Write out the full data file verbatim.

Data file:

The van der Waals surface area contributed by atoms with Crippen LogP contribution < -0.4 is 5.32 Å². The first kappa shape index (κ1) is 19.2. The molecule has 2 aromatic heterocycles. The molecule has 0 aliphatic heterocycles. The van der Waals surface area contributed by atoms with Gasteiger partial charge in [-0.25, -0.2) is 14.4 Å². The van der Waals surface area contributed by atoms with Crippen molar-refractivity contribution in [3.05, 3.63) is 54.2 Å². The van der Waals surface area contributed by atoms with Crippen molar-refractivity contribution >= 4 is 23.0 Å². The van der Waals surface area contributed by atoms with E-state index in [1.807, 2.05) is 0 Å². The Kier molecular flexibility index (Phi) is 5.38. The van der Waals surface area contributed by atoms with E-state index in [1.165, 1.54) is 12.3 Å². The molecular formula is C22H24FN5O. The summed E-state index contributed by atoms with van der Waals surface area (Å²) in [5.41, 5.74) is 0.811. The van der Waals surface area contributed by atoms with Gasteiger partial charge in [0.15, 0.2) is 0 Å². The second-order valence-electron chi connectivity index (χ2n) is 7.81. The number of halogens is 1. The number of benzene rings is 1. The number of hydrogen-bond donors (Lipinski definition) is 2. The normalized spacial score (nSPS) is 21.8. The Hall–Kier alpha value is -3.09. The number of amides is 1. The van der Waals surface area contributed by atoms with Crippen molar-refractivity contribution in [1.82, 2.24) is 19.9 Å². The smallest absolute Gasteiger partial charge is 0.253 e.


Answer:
The van der Waals surface area contributed by atoms with Crippen LogP contribution < -0.4 is 5.32 Å². The first kappa shape index (κ1) is 19.2. The molecule has 2 aromatic heterocycles. The molecule has 0 aliphatic heterocycles. The van der Waals surface area contributed by atoms with Gasteiger partial charge in [-0.25, -0.2) is 14.4 Å². The van der Waals surface area contributed by atoms with Crippen molar-refractivity contribution in [3.05, 3.63) is 54.2 Å². The van der Waals surface area contributed by atoms with Crippen molar-refractivity contribution >= 4 is 23.0 Å². The van der Waals surface area contributed by atoms with E-state index in [1.807, 2.05) is 0 Å². The Kier molecular flexibility index (Phi) is 5.38. The van der Waals surface area contributed by atoms with E-state index in [1.165, 1.54) is 12.3 Å². The molecular formula is C22H24FN5O. The summed E-state index contributed by atoms with van der Waals surface area (Å²) in [5.41, 5.74) is 0.811. The van der Waals surface area contributed by atoms with Gasteiger partial charge in [0.15, 0.2) is 0 Å². The second-order valence-electron chi connectivity index (χ2n) is 7.81. The number of halogens is 1. The number of benzene rings is 1. The number of hydrogen-bond donors (Lipinski definition) is 2. The normalized spacial score (nSPS) is 21.8. The Hall–Kier alpha value is -3.09. The number of amides is 1. The van der Waals surface area contributed by atoms with Crippen molar-refractivity contribution in [1.82, 2.24) is 19.9 Å². The smallest absolute Gasteiger partial charge is 0.253 e.